Upon laying open a cavity in an oak, in which some time previously I had discovered a pair of olivaceous fly-catchers (Myiarchus l. olivascens) to be building a nest, I found that the occupants had displayed a taste quite unusual in birds that nest in the dark and out of sight.
The cavity was an ancient one, made originally by woodpeckers. It was much enlarged by the shrinking of the walls, which were seamed and furrowed by cut worms or other agents. The most conspicuous of these depressioll,'l were filled in with nest material, mostly feathers, and so well inserted, particularly some coarse feathers, that they were not very easily removed. It was as tho they had been tamped in. All the more conspicuous depressions up to the height of the opening, some five inches above rim of nest were treated thus.
Was the work instigated by that instinct for beautifying their nests displayed by birds that build them where they can be seen by man? It scarcely added to the comfort of the nest, being quite above it, and it stopped the entrance of no light or air.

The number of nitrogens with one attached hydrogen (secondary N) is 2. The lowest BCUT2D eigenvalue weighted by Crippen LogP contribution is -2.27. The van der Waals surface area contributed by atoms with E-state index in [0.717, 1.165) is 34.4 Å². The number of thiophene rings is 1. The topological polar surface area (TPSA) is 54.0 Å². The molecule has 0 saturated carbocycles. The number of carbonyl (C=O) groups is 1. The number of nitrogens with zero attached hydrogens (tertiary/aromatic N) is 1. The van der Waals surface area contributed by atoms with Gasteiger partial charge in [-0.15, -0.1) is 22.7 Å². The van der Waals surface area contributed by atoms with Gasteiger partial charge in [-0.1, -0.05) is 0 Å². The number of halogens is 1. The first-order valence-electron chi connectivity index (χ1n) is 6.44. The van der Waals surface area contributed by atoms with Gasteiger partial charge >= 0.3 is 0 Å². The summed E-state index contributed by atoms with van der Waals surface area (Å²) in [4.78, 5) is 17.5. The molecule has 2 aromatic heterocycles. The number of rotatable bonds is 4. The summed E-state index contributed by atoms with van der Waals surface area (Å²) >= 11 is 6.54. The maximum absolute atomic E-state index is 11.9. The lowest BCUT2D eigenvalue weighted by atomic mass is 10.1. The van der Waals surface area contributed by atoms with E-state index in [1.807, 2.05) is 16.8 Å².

After removing the material I regretted not having photographed the work.
Afterward, in two other instances, I found the same thing done tho to a less marked degree, so, it seems, it is a characteristic of this interesting bird.
The nest referred to contained four eggs of dimensions as follows: .70 by .55, . 70 by .53, .69 by .56, .68 by .54 inches.
The material of which the nest was composed was less than half hair, which forms almost the sole nest material used by its congener M. cinerasce11s and included ravelings of gunnysack, used by the naturalist as bait to discover the nest, cow hair, and rabbit fur, dried grass, bark-fibers and many feathers.
R. D. Lusk